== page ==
Archive for the ‘Interview’ Category

Interview: What does a career in Big Data Geo-Analytics look like?

Friday, March 3rd, 2017

Get the scoop from Chandra Sekhar Saripaka, who is a Senior Data Engineer at DataSpark.

Chandra is an experienced software engineer with more than 10 years in the IT field that included stints in major banks.

Chandra is an experienced software engineer with more than 10 years in the IT field that included stints in major banks.

An aspiring Big Data scientist should look no further than Chandra Sekhar Saripaka.

As a Senior Data Engineer with DataSpark, he was one of two speakers from the company who participated in Strata + Hadoop World 2016 in Singapore, a conference which attracted the top minds around the world working on Big Data and analytics.

Chandra spoke on how to go “from telco data to spatial-temporal intelligence APIs”, by “architecting through microservices”.

He explained in detail the production architecture at DataSpark and how it works through terabytes of spatial-temporal telco data each day in PaaS mode.

Chandra also shared with fellow data scientists attending his talk how the platform operates in SaaS mode.

Chandra’s in-depth knowledge of Big Data makes him the best person to give pointers to an aspiring IT engineer in the field.

I’ve asked Chandra to share his valuable insights on carving a career in this intensely competitive arena.

What must today’s IT worker do to get a foothold in Big Data?

Chandra: There is a paradigm shift in the way traditional software is being transformed into data-driven software.

With the rise of many small and medium startups in the market, various cloud-ready tools – in terms of storage, compute, processing and visualisation – have emerged.

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Riding the Big Data wave: Interview with Ying Shao Wei, COO, DataSpark

Thursday, March 2nd, 2017

Ying Shao Wei – Chief Operating Officer, DataSpark – was one of the distinguished speakers in Strata + Hadoop World Singapore to helm a session attended by fellow data scientists and C-suite leaders as he shared his insights into the analysis of “mobility as a vital sign of people and the economy”.

Strata + Hadoop World Singapore 2016 saw the congregation, in Singapore, of thought leaders in the Big Data analytics and insights arena, enabling practitioners to learn through the sharing of experiences and exchange of ideas. It also provided participants the opportunity to network for future collaboration.

Strata + Hadoop World Singapore 2016 saw the congregation, in Singapore, of thought leaders in the Big Data analytics and insights arena, enabling practitioners to learn through the sharing of experiences and exchange of ideas. It also provided participants the opportunity to network for future collaboration.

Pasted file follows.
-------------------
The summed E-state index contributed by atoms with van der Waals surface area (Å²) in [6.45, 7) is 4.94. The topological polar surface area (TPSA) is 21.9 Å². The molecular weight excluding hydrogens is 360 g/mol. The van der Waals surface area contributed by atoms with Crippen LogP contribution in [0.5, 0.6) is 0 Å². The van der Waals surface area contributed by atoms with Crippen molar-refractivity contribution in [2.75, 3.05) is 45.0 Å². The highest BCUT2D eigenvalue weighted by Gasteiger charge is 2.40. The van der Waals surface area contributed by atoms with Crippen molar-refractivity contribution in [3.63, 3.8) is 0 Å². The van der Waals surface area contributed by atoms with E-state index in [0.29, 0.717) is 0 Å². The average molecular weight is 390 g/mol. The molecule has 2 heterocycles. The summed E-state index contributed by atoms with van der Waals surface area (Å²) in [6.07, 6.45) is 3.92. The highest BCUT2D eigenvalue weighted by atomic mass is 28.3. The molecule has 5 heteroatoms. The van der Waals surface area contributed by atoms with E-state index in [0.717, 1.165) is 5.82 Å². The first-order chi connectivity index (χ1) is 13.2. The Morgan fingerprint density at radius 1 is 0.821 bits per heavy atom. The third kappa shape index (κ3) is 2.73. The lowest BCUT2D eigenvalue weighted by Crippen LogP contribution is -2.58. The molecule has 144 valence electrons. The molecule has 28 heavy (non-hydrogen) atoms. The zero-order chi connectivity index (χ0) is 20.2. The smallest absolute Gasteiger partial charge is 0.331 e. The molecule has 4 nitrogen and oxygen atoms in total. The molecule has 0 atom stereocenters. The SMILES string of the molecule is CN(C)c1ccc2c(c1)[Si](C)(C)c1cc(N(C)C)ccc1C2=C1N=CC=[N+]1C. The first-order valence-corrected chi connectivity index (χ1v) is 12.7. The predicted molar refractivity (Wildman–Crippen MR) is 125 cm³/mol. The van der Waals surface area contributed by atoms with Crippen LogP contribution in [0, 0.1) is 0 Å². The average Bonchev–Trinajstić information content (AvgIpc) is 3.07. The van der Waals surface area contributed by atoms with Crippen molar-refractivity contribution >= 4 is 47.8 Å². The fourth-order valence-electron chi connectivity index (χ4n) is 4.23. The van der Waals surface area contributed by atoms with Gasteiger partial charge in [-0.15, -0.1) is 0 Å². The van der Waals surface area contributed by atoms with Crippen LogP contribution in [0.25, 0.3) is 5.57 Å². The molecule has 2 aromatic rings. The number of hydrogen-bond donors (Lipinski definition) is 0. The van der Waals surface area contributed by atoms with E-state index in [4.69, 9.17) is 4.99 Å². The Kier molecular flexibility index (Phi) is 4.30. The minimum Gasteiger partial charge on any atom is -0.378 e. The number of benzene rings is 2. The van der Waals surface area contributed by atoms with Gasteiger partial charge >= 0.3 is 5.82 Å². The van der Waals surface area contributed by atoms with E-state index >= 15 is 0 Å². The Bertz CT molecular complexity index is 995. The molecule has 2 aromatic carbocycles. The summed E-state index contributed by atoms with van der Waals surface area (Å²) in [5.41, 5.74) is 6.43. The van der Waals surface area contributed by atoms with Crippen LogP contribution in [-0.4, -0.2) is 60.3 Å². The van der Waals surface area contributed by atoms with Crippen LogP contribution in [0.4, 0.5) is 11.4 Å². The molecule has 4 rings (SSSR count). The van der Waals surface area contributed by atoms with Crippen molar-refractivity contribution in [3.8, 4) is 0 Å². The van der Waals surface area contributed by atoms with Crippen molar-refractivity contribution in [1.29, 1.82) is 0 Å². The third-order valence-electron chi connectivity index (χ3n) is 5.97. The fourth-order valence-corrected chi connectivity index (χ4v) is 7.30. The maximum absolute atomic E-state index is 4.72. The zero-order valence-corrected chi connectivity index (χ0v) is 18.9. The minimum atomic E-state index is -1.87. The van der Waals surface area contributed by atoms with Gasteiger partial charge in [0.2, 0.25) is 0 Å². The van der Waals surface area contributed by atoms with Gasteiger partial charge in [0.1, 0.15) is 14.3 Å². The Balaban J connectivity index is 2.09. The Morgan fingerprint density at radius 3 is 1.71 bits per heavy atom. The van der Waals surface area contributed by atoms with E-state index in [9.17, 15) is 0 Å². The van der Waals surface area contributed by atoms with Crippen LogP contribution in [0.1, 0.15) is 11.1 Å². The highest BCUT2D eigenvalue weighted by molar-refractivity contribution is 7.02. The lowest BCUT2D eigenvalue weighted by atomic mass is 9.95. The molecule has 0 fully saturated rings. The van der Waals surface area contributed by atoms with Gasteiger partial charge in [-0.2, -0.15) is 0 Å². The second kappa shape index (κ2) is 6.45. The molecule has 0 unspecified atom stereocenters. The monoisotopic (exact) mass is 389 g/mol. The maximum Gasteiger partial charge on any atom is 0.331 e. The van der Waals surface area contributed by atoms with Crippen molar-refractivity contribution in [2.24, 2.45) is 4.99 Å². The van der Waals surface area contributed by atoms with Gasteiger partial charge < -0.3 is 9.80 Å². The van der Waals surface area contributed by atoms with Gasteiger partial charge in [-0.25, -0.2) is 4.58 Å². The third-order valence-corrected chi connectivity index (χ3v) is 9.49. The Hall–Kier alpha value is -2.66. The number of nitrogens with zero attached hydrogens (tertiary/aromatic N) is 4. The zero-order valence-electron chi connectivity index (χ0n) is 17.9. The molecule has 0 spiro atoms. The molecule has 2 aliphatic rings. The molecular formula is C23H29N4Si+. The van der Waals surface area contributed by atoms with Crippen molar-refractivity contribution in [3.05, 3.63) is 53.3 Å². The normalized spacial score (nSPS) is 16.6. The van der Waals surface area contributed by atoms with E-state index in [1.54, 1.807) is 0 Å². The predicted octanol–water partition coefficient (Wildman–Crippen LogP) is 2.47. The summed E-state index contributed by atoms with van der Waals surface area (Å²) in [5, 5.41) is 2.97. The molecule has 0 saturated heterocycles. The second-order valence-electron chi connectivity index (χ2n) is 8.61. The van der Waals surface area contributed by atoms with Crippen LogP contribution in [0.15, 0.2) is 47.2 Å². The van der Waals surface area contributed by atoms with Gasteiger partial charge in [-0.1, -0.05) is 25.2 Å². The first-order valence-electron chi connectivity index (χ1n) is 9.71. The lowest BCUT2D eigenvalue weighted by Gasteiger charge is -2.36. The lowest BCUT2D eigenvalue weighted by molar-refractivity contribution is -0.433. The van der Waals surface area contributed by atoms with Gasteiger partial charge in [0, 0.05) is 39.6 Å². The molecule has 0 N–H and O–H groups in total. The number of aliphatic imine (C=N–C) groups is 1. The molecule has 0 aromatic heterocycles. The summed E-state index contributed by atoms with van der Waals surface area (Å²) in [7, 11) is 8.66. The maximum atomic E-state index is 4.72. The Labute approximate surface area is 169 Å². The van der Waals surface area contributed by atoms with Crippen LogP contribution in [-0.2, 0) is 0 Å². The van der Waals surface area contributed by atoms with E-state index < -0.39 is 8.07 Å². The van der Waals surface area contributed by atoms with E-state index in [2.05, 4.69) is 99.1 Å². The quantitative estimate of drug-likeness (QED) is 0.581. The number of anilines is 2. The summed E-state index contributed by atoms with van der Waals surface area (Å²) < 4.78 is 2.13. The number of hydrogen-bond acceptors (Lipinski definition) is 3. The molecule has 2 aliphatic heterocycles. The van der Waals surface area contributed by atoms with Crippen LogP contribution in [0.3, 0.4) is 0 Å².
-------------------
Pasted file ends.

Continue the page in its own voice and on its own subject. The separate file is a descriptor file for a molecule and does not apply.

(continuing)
To understand more about Big Data and where it is heading, I sat down with Ying to tap his insights into the trends and prospects of Big Data in this fast-paced sector.

Big Data is the buzz word in the world of Enterprise IT. However, to the man in the street, how does Big Data affect them in their daily lives?

Ying Shao Wei: There are significant ways in which Big Data is already benefiting the man in the street.

Big Data enables the huge amount of customer feedback – through online reviews and social media – to be processed so that companies have a better chance of responding to and acting quickly upon such feedback.

So with Big Data, customers are more likely to have their preferences addressed.

When you visit an e-commerce website, you will be provided more relevant recommended products and services, thanks to recommendation systems enabled by Big Data.

Because of Big Data, I am able to see and sense my surrounding environment with better clarity than ever before.

When I use online maps to navigate or plan for a journey, I am using Big Data to save tremendous time and effort in getting from one place to another.

With Big Data, mobile subscribers are also now getting better network experiences when they use their mobile broadband connections.

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Opinion: Reuben Verghese on meeting demands of the Connected Consumer

Saturday, May 30th, 2015

Reuben Verghese, Global Head of Multiscreen Solutions & Vice President of Asia at Accedo and BroadcastAsia2015 exhibitor and conference speaker shares his top technology predictions for the broadcasting industry. This guest blog was contributed by Verghese.

Reuben Verghese, Global Head of Multiscreen Solutions & Vice President of Asia at Accedo and BroadcastAsia2015 exhibitor and conference speaker.

Reuben Verghese, Global Head of Multiscreen Solutions & Vice President of Asia at Accedo and BroadcastAsia2015 exhibitor and conference speaker.

Asia Pacific has a unique broadcasting market dynamic that boasts a new generation of the Connected Consumer.

With fast growing economy and a lack of fixed infrastructure in the developing countries, mobility is crucial to many consumers and businesses in the region.

The broadcasting industry will impact enterprises as it adapts to the changing consumer preferences.

Below I share my views on four key trends set to transform the broadcasting industry in 2015.

1. Audience fragmentation

With the proliferation of smart connected display devices, there is a shift in the way consumers and enterprises consume and deliver video.

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Tech focus: Key trends in POS systems for 2015 – Bikash Kumar

Friday, January 2nd, 2015

Shopping is a favourite past time in Singapore and at the heart of the vendor’s efficiency and the consumer’s experience is the Point Of Sale (POS) being used.

As we step into 2015, Bikash Kumar shares his thoughts on some of the key trends shaping the evolution of POS technology in 2015.

Mobile POS enables greater consumer interaction with the sales staff.

Mobile POS enables greater consumer interaction with the sales staff.